“I love your outfit! You look so pretty.”
“Oh this is from the clearance rack at TJ Maxx- I had nothing else to throw on.”
“You look really great- I love your hair and makeup.”
“Ugh, I can never get my hair to cooperate and my skin is so broken out…but thanks.”
Do these conversations sound familiar? As girls, we were somehow programmed to reject compliments while simultaneously finding ways to point out our flaws in a matter of seconds. Though we may actually feel flattered, we always somehow manage to try to convince the complimenter of their error. If you think about it, this really makes no sense. Why did you spend an hour watching makeup tutorials about covering up your problem area skin, buy new makeup, and then carefully apply it? Because you wanted to hide your blemishes, of course. Then why, after all of your time and preparation, do you negate your successful execution by pointing out that actually you do not have good skin after all, going back and forth until you’ve tried your best to convince the complimenter that she’s wrong.
The Importance of Accepting Compliments
Girls, we are a bit crazy.
If someone were to look you in the eye and give you a genuine compliment, you would probably squirm and feel incredibly uncomfortable. We need to remind ourselves and teach others that there is nothing to be embarrassed about when someone compliments you. This does not make you vain to accept it.
How to Accept a Compliment
Graciously accepting words of flattery may be easier said than done, but it is extremely important to practice.
- Thank you and nothing else: If you feel uncomfortable, fight the urge to refute the compliment, smile, and simply say “thank you” and nothing else. Often we follow up thank you with a “but” statement. If you don’t know what else to say, say thank you and leave it at that.
- Follow up statement: You could also follow it up with a simple “how nice of you to say” or “I appreciate you saying that.” See how easy that is?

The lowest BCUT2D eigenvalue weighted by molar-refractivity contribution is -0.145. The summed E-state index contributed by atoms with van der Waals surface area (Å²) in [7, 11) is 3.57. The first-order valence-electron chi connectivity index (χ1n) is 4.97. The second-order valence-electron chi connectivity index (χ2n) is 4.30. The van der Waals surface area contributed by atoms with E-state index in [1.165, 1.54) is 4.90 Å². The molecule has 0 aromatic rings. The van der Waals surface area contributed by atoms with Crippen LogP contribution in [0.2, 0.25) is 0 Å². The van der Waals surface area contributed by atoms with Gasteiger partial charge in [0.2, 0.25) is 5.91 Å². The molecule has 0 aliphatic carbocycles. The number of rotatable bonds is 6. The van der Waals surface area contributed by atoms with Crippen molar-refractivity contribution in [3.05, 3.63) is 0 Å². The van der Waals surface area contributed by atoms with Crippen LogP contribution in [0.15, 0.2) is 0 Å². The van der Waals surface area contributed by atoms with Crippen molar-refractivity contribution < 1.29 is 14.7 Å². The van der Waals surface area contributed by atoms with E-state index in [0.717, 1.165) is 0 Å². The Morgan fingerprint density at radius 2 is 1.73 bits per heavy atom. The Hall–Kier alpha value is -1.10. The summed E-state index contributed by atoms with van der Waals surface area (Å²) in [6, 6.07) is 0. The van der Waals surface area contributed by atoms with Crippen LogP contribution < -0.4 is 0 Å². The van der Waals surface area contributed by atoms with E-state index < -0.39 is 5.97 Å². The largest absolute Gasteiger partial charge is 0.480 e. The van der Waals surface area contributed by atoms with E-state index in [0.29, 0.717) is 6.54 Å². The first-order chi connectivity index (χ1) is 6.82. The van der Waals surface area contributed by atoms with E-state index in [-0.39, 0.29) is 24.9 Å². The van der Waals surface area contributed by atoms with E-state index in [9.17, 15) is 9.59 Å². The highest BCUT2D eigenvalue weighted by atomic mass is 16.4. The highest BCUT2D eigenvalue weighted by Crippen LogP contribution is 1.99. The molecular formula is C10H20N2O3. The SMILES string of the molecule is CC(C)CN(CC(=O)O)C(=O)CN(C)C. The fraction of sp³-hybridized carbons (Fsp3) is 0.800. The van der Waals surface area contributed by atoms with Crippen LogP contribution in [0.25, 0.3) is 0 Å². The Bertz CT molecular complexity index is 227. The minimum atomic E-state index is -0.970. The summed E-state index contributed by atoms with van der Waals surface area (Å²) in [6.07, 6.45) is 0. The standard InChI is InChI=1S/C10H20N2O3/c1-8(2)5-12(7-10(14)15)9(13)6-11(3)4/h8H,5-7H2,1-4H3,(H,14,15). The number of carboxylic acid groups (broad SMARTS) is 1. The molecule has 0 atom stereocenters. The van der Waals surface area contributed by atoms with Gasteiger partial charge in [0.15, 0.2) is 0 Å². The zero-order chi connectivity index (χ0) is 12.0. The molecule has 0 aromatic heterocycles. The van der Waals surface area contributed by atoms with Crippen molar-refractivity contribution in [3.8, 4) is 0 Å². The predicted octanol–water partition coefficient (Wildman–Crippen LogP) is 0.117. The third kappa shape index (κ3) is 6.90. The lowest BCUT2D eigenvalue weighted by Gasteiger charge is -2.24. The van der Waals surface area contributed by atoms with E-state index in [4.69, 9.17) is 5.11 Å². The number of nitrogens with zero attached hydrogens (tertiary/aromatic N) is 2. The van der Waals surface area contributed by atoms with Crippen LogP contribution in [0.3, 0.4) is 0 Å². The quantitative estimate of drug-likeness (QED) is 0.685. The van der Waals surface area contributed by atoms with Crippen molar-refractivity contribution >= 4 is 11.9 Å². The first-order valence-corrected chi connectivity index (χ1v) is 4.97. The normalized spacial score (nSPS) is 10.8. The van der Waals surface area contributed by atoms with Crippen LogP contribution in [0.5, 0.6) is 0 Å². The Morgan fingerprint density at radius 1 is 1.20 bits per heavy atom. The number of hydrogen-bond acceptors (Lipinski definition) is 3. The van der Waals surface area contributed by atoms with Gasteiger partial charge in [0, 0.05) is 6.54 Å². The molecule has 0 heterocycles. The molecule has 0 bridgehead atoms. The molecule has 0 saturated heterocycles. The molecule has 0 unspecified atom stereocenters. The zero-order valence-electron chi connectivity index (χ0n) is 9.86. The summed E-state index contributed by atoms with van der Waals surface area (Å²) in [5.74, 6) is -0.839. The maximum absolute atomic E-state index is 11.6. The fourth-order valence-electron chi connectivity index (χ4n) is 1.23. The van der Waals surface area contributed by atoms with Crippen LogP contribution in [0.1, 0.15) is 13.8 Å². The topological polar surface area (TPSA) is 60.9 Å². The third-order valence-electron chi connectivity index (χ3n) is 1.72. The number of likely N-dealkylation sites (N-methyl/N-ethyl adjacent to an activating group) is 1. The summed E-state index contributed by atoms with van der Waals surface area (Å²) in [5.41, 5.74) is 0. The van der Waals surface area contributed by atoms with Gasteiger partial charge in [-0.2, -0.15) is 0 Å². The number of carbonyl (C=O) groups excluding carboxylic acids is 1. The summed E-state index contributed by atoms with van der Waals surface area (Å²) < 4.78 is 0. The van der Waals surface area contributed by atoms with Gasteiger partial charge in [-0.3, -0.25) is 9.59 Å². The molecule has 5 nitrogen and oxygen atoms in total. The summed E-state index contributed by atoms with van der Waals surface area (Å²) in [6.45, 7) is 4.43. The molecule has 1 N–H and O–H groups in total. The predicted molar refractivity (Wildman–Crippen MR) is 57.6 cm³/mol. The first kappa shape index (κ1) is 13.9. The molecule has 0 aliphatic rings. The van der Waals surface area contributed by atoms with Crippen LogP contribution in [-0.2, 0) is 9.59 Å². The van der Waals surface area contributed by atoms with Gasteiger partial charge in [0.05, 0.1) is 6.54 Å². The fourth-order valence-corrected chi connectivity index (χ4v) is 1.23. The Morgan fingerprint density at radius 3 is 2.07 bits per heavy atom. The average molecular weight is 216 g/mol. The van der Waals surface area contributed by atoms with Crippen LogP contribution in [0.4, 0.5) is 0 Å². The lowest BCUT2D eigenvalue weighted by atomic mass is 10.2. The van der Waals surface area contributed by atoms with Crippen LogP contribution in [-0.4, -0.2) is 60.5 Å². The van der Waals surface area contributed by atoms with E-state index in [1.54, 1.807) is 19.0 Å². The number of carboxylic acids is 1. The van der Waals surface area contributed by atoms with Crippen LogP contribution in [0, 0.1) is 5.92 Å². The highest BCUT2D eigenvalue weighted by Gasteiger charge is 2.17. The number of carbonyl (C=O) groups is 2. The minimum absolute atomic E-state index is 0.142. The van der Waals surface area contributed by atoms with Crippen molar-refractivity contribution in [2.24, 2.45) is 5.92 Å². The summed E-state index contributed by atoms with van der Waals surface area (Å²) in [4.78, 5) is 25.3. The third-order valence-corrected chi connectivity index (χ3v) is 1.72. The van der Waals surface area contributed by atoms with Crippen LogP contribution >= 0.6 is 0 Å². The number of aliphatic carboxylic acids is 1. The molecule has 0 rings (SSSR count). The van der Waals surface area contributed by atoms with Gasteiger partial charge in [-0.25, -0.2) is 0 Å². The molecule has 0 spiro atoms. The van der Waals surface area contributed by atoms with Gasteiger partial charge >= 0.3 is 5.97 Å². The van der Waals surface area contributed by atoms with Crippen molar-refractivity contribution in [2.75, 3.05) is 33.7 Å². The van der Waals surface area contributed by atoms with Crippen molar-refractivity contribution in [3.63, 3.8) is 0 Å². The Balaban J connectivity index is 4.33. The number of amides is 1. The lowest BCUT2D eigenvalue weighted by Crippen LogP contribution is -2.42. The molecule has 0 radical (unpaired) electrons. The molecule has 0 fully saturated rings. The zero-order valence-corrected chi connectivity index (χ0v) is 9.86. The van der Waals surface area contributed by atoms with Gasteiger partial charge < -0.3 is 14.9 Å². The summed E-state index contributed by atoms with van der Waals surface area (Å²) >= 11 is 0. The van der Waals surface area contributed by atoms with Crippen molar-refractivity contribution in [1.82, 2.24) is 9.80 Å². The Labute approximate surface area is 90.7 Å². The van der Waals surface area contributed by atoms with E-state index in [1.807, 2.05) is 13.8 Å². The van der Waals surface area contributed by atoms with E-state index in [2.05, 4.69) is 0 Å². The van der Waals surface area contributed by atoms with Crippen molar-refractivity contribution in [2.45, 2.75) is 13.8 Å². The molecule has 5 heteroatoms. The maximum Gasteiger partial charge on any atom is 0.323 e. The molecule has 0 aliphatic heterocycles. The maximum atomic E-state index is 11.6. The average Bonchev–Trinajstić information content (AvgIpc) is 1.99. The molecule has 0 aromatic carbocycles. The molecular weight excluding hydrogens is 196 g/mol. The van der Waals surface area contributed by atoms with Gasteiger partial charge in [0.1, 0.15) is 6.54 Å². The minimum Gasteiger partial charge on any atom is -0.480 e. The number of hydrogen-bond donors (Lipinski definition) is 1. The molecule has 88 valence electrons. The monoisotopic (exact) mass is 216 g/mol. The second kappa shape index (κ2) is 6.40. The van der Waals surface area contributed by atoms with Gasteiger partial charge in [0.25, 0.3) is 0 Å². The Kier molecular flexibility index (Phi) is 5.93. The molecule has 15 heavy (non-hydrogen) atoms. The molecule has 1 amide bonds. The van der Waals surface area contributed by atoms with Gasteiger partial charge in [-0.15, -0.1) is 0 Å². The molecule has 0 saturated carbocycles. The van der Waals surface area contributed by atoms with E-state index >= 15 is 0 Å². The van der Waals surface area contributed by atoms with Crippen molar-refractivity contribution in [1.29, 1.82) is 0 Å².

- Offer more information: If you’re ready for more, you can offer additional, non self-deprecating information about the compliment. When someone compliments your presentation at work, say “thank you- I actually practiced in front of a mirror this morning.”
- Ask a follow up question: If someone praises your blog post, you can follow it up with “I appreciate you saying that; what particularly did you enjoy about it?”
The Art of Giving Compliments
As women, I think it’s important to remember manners and grace in an age where these traits are losing their value, especially in our society that seems to thrive off of criticism (especially of women through the media) and negativism. Similarly important is the art of giving compliments. When complimenting someone, follow these guidelines:
- Sincerity is key: only compliment someone when it’s genuine
- Act confidently: be confident in your flattery- look the person in the eye to convey sincerity
- Never give a backhanded compliment: We all know what these are. “You look great considering your age.” “You’re smarter than you look.” If you don’t have something nice to say, don’t say anything at all. Side note: If you need help and encouragement to respond to a backhanded compliment with kindness, check out my advice here.
- Be specific: Instead of telling your friend that she’s a great friend, tell her how or why. “You’re a great listener” or “I really respect your honesty” specifically show her that you pay attention to her actions.
- Compliment the small stuff: You don’t have to wait for some life-changing event to occur to offer kind words to others. Do you like your waiter’s glasses? Does the cashier have a particularly pretty shade of lipstick? Take opportunities to compliment others, even strangers, on the small stuff.
Ready for a challenge? Take on the Compliment Challenge!
This week, I challenge you to compliment five people a day. Everyone needs compliments, and by complimenting others, not only will YOU feel fulfilled, but you’ll also give others a chance to practice receiving your kind words. Who can you compliment? Anyone! Consider the following:
- friends and loved ones
- mail person
- teachers, doctors, nurses
- waiters or waitresses; be sure to tell the manager, too
Post a comment about your experience with this challenge. Who did you compliment? How did they respond? How did you feel?